Magazine article Behavioral Healthcare Executive

'Moments' Separate Treatment from Tragedy: When Violence Stems from Mental Illness, Meds May Be First Step in Treatment

Magazine article Behavioral Healthcare Executive

'Moments' Separate Treatment from Tragedy: When Violence Stems from Mental Illness, Meds May Be First Step in Treatment

Article excerpt

Essential to any individual's journey from mental illness to recovery are moments when they (or those they know) realize that something is wrong and they need help, that getting treatment can lead to understanding and hope, and that recovery is possible when strengths-based adaptation and ongoing effort are partnered with proper treatment.

But many Americans who face mental health issues never get to that first moment, realizing that they need help, and of those who do, many find that treatment isn't available or fall away from treatment before hope can take hold. Among the former group are those with anosognosia, a condition that impairs their ability to recognize that they have a mental illness.

The November 8 sentencing of Jared Lee Loughner, the 24-year-Arizonan diagnosed with schizophrenia after his arrest for the Tucson shootings that killed six and seriously injured 12, reminds us that for the few whose mental illnesses manifest in violent behavior, only moments may separate the paths that lead to treatment, or to tragedy.

What might have been?

Could the life of Jared Lee Loughner have gone in another direction if he had received psychiatric treatment, including medications? Possibly, yes. But the case of James Holmes, the young man accused in the July movie-theater shootings in Aurora, Colorado, demonstrates that accessing care is not sufficient to prevent violence and tragedy either. Holmes had seen a University of Colorado psychiatrist, but did not return--and was not sought out--after withdrawing from the university in the middle of June, just five weeks before the shootings.

According to Paul Appelbaum, M.D., past president of the American Psychiatric Association (APA) and chair of the APA's Committee on Judicial Action, when violent behavior occurs as a manifestation of a mental disorder, treatment "is likely to diminish the risk of future violence." (He stresses that most acts of violence are committed by people who are not mentally ill.)

Where there is a connection, however, treatment can help to prevent violence by helping the patient understand that paranoia, for example, is not justified, that the world is not "out to get" them. "Someone with a paranoid delusional system who seeks revenge or preemption in violent behavior is carrying out instrumental violence," says Appelbaum, who is the Elizabeth K. Dollard professor of psychiatry and law at Columbia University. "'They think they have a goal, but it's a delusional one, protecting themselves from imaginary, malevolent forces."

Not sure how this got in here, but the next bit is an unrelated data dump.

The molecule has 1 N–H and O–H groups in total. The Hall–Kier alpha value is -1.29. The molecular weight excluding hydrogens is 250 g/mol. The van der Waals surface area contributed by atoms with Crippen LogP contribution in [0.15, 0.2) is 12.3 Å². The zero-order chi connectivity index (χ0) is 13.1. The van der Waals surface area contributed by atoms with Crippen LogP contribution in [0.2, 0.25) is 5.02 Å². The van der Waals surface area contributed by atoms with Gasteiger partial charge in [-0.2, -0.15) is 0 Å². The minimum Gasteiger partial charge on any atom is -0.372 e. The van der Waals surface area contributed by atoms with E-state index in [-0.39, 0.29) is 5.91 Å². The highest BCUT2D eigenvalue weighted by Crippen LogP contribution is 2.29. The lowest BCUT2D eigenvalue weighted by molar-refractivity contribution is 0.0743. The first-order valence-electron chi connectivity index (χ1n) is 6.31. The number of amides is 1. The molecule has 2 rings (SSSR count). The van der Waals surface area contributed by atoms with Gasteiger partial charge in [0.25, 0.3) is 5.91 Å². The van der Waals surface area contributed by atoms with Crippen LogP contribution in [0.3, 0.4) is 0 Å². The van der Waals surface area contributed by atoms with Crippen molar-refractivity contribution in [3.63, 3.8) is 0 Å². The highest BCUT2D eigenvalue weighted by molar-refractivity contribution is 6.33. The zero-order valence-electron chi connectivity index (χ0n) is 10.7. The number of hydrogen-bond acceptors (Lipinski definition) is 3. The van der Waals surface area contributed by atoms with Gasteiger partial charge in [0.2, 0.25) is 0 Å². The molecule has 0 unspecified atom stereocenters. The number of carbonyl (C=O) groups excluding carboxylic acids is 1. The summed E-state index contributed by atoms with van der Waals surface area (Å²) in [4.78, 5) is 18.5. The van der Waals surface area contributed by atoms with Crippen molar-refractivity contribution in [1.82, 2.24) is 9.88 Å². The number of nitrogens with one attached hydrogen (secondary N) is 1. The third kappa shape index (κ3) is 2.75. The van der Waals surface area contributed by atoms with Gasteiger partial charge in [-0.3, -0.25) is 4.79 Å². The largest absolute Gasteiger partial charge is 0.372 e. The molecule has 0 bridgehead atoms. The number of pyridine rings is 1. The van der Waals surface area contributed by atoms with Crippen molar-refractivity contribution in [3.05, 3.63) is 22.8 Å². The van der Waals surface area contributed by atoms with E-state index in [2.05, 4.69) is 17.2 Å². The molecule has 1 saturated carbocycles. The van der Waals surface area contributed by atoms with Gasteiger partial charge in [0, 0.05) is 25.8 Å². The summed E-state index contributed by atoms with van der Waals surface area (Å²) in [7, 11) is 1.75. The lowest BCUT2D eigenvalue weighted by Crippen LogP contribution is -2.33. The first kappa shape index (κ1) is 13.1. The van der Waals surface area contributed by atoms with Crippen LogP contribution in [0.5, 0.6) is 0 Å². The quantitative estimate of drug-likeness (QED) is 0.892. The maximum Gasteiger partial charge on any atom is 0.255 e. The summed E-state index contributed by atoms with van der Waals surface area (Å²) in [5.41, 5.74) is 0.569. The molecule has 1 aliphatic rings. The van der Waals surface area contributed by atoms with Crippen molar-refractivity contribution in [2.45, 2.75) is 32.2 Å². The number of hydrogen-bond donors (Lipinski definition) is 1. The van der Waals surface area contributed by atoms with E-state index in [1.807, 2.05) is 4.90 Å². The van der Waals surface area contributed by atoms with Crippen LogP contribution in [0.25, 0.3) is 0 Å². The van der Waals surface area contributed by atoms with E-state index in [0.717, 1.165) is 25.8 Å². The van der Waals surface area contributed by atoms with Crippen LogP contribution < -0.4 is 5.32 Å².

Aggression, even when planned in advance, can be a response to being psychotic, agrees William Glazer, M.D., president of Glazer Medical Solutions, based in Florida. "If you believe your food is being poisoned, or that you are being monitored by the FBI, you are going to get very scared," Glazer says. "At some point you may get so out of touch that you will be violent and aggressive," he adds, noting that if a patient's paranoia could be treated with antipsychotic medication and a trusting therapeutic relationship, then "the aggression would be treated as well."

But establishing an effective therapeutic bond takes time. "Relationship" is the key to earning a person's trust, convincing them to enter therapy, and motivating them to take medication when it is necessary, says Lori Ashcraft, Ph.D., executive director of the Recovery Opportunity Center at Recovery Innovations, in Phoenix, Arizona. "They know if you are on their side, if you believe in them," she says.

But such interventions aren't open to those who refuse treatment or those who don't realize their own mental illness. What then?

Involuntary commitment and treatment

Some form of involuntary commitment or treatment laws exist in every state, with New York's Kendra's Law (New York) and Laura's Law (Calif.) among the notable examples. Typically, these laws allow for an individual to be court-ordered either to an institution for a brief period or to an assisted outpatient treatment (AOT) program for a longer period, or both. …

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